Like a stealthy enemy, blast disease invades rice crops around the world, killing plants and cutting production of one of the most important global food sources.
Now a study by an international team of researchers has shed light on how the rice blast fungus, Magnaporthe oryzae, invades plant tissue. The finding is a step towards learning how to control the disease, which by some estimates destroys enough rice to feed 60 million people annually.
The team, from the Halpin Laboratory at the University of Exeter, in collaboration with Kansas State University and the Iwate Biotechnology Research Center in Japan, found that the fungus has evolved two distinct secretion systems that facilitate its invasion into rice plants. The results of the study are published in the journal Nature Communications.
Professor Nick Talbot from Biosciences at the University of Exeter said: "This discovery shows that there are two ways in which a disease-causing fungus can secrete proteins into plants. This is a big step forward for plant pathology and might eventually offer new strategies to control crop diseases important in food security. The project was a truly international collaboration with observations being painstakingly checked and validated by students working in different continents over the last two years."Barbara Valent, Distinguished Professor of Plant Pathology at Kansas State University said: "Knowing that a special secretion system is required for disease is significant, because it means we can block this system without harming other fungi that are critical for healthy ecosystems.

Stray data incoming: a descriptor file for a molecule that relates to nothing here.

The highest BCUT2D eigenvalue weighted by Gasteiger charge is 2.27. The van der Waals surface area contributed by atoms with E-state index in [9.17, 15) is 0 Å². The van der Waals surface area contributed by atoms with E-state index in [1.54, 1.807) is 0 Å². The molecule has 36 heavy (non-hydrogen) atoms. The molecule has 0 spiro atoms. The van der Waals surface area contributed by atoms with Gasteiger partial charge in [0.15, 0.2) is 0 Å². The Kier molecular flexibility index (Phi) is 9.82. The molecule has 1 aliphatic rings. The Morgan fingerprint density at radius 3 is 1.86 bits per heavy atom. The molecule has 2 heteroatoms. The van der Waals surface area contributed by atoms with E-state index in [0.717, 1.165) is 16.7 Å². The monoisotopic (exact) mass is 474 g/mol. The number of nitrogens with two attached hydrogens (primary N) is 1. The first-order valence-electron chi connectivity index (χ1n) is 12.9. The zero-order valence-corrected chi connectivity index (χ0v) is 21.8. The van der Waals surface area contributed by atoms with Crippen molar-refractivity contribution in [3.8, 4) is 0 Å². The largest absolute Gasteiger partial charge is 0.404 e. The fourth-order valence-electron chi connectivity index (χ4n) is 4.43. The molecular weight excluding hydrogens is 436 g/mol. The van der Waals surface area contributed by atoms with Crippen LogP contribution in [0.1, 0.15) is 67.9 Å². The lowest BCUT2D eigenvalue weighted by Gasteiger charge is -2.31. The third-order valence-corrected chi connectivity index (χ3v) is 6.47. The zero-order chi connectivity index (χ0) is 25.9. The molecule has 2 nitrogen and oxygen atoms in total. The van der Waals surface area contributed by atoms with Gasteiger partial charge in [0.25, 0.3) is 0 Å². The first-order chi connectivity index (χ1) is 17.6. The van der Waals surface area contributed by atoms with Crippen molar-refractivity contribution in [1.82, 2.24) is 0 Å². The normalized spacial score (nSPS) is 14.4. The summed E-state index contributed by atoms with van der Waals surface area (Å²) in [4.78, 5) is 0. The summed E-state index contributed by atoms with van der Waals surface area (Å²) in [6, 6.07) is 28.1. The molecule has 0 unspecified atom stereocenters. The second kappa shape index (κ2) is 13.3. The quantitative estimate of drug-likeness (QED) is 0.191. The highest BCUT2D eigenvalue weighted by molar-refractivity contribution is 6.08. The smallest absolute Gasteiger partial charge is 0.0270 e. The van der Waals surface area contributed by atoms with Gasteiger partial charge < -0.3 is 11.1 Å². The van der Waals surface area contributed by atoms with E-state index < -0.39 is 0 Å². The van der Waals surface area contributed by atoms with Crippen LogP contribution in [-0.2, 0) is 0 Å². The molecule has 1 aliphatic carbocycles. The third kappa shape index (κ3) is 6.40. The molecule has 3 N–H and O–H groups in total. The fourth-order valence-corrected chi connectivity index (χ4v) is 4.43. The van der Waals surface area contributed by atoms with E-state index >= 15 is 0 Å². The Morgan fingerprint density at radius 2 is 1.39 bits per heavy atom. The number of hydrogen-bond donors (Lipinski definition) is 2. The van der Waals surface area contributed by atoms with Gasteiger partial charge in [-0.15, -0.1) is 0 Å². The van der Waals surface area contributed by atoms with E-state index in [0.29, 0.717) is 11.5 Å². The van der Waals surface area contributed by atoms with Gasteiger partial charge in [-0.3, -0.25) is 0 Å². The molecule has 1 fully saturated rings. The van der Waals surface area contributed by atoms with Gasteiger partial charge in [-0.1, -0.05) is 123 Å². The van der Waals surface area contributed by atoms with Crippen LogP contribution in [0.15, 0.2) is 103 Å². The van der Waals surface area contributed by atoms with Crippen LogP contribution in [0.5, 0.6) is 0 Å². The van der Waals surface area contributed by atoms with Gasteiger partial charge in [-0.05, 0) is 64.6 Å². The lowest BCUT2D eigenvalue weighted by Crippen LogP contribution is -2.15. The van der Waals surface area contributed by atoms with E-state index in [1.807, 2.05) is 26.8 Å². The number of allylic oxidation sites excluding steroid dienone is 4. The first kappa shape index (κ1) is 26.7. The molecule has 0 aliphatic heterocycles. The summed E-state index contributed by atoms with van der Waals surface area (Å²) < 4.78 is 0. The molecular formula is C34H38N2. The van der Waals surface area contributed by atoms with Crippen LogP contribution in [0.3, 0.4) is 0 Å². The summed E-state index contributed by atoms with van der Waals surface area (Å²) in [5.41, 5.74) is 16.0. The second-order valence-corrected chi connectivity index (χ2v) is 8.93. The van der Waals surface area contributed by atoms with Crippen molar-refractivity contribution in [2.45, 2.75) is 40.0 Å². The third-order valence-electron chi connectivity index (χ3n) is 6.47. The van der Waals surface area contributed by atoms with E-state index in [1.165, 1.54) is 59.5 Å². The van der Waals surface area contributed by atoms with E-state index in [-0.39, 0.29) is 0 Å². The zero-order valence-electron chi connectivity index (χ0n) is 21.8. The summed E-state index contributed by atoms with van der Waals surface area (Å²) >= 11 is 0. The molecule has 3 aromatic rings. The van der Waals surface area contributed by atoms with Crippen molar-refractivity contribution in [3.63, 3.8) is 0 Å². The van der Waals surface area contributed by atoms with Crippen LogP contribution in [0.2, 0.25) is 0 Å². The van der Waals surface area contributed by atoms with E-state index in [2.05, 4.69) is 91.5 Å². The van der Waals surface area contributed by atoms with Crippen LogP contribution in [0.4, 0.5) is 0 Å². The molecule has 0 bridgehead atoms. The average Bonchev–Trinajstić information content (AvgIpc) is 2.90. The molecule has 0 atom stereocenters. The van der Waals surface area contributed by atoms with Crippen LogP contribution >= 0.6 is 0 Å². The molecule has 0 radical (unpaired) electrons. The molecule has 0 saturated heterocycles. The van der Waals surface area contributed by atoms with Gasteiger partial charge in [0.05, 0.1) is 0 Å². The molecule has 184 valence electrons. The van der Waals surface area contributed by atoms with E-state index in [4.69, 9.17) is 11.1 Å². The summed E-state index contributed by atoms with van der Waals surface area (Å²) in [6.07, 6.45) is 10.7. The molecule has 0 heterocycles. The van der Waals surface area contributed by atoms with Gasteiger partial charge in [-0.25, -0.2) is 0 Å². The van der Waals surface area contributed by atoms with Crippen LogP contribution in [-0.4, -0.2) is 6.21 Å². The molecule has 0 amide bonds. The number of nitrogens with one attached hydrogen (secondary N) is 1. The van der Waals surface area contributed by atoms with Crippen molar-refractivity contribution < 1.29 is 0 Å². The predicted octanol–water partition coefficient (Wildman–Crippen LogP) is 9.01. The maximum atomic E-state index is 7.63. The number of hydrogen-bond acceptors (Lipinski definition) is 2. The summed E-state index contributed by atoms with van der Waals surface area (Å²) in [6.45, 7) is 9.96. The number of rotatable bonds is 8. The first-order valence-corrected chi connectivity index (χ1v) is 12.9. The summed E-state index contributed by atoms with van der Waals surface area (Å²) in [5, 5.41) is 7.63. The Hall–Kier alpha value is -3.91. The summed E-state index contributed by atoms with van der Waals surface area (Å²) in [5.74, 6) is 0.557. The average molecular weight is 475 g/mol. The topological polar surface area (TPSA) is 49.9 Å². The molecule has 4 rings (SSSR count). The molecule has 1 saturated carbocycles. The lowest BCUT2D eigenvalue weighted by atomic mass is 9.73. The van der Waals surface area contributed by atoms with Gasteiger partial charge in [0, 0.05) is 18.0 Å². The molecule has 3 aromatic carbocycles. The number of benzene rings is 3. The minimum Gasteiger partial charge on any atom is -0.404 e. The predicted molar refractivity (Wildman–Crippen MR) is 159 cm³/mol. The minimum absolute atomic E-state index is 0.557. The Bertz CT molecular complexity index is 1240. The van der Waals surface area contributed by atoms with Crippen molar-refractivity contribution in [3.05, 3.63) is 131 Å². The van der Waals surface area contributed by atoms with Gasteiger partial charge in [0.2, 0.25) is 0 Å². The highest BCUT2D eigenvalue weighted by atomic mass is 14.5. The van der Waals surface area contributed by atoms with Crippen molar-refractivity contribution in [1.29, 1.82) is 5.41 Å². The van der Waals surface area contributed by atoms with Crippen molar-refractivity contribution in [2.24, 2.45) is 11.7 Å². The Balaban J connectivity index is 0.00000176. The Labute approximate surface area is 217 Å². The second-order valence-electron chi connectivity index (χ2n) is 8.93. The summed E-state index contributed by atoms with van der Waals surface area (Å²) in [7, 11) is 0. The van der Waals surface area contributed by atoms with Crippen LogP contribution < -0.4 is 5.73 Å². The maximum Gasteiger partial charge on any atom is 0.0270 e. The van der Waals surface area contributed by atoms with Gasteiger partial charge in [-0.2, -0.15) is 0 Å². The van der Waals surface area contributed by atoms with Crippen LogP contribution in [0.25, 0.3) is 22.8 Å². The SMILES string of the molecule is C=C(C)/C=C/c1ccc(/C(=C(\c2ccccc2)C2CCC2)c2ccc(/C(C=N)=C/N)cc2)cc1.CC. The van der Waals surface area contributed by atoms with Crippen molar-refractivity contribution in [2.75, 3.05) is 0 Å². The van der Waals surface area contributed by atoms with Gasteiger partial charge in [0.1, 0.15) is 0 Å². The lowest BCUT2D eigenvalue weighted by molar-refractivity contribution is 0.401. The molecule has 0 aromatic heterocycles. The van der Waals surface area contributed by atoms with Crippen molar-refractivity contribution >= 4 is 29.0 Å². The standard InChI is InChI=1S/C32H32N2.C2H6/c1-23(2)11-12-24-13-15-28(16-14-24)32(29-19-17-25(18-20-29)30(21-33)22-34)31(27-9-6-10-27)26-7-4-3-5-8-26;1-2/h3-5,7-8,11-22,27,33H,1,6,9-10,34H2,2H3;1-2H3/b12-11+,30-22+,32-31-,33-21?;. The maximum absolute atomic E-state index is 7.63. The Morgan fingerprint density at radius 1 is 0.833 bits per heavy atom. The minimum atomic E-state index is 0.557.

Rice blast has been known throughout recorded history and occurs in all countries where rice is grown, including the U.S. In 1985, wheat blast emerged as a new disease sharply reducing wheat yields in Brazil. So far, wheat blast has only spread within South America and has not been detected in the U.S. Valent is now leading a team of scientists focused on developing resources for rapid identification and elimination of the disease if it should arrive in U.S. wheat regions.